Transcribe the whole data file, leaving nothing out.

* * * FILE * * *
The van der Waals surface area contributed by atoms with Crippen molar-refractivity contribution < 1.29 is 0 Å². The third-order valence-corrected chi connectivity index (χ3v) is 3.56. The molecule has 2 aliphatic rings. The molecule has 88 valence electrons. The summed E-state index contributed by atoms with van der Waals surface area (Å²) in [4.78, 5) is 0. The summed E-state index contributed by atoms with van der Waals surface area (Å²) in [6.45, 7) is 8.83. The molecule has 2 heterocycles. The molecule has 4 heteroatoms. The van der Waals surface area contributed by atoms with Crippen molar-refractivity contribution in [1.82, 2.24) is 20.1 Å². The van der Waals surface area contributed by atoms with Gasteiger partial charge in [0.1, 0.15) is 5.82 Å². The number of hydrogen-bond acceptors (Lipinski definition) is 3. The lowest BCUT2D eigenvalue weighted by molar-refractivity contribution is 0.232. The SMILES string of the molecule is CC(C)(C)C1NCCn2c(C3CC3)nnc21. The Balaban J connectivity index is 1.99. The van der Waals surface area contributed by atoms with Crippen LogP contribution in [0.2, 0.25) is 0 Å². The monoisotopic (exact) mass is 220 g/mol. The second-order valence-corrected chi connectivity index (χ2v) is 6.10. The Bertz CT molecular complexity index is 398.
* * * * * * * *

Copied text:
The van der Waals surface area contributed by atoms with Crippen molar-refractivity contribution < 1.29 is 0 Å². The third-order valence-corrected chi connectivity index (χ3v) is 3.56. The molecule has 2 aliphatic rings. The molecule has 88 valence electrons. The summed E-state index contributed by atoms with van der Waals surface area (Å²) in [4.78, 5) is 0. The summed E-state index contributed by atoms with van der Waals surface area (Å²) in [6.45, 7) is 8.83. The molecule has 2 heterocycles. The molecule has 4 heteroatoms. The van der Waals surface area contributed by atoms with Crippen molar-refractivity contribution in [1.82, 2.24) is 20.1 Å². The van der Waals surface area contributed by atoms with Gasteiger partial charge in [0.1, 0.15) is 5.82 Å². The number of hydrogen-bond acceptors (Lipinski definition) is 3. The lowest BCUT2D eigenvalue weighted by molar-refractivity contribution is 0.232. The SMILES string of the molecule is CC(C)(C)C1NCCn2c(C3CC3)nnc21. The Balaban J connectivity index is 1.99. The van der Waals surface area contributed by atoms with Crippen LogP contribution in [0.2, 0.25) is 0 Å². The monoisotopic (exact) mass is 220 g/mol. The second-order valence-corrected chi connectivity index (χ2v) is 6.10. The Bertz CT molecular complexity index is 398.